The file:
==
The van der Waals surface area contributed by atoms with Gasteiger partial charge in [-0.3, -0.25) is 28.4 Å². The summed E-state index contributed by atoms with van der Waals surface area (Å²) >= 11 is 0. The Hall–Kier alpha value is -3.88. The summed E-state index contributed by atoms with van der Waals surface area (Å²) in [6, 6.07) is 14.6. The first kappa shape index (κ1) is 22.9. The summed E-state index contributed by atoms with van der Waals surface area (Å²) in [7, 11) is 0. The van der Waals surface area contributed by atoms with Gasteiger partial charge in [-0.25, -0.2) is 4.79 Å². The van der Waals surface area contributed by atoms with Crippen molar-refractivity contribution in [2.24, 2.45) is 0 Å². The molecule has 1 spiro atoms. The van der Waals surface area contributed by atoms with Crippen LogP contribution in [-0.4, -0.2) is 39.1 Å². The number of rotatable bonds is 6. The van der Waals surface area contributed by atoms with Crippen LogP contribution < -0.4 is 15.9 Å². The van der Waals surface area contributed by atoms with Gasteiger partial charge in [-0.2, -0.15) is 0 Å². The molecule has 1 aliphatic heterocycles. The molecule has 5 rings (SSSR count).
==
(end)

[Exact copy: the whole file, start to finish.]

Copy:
The van der Waals surface area contributed by atoms with Gasteiger partial charge in [-0.3, -0.25) is 28.4 Å². The summed E-state index contributed by atoms with van der Waals surface area (Å²) >= 11 is 0. The Hall–Kier alpha value is -3.88. The summed E-state index contributed by atoms with van der Waals surface area (Å²) in [6, 6.07) is 14.6. The first kappa shape index (κ1) is 22.9. The summed E-state index contributed by atoms with van der Waals surface area (Å²) in [7, 11) is 0. The van der Waals surface area contributed by atoms with Gasteiger partial charge in [-0.25, -0.2) is 4.79 Å². The van der Waals surface area contributed by atoms with Crippen molar-refractivity contribution in [2.24, 2.45) is 0 Å². The molecule has 1 spiro atoms. The van der Waals surface area contributed by atoms with Crippen LogP contribution in [-0.4, -0.2) is 39.1 Å². The number of rotatable bonds is 6. The van der Waals surface area contributed by atoms with Crippen LogP contribution < -0.4 is 15.9 Å². The van der Waals surface area contributed by atoms with Gasteiger partial charge in [-0.2, -0.15) is 0 Å². The molecule has 1 aliphatic heterocycles. The molecule has 5 rings (SSSR count).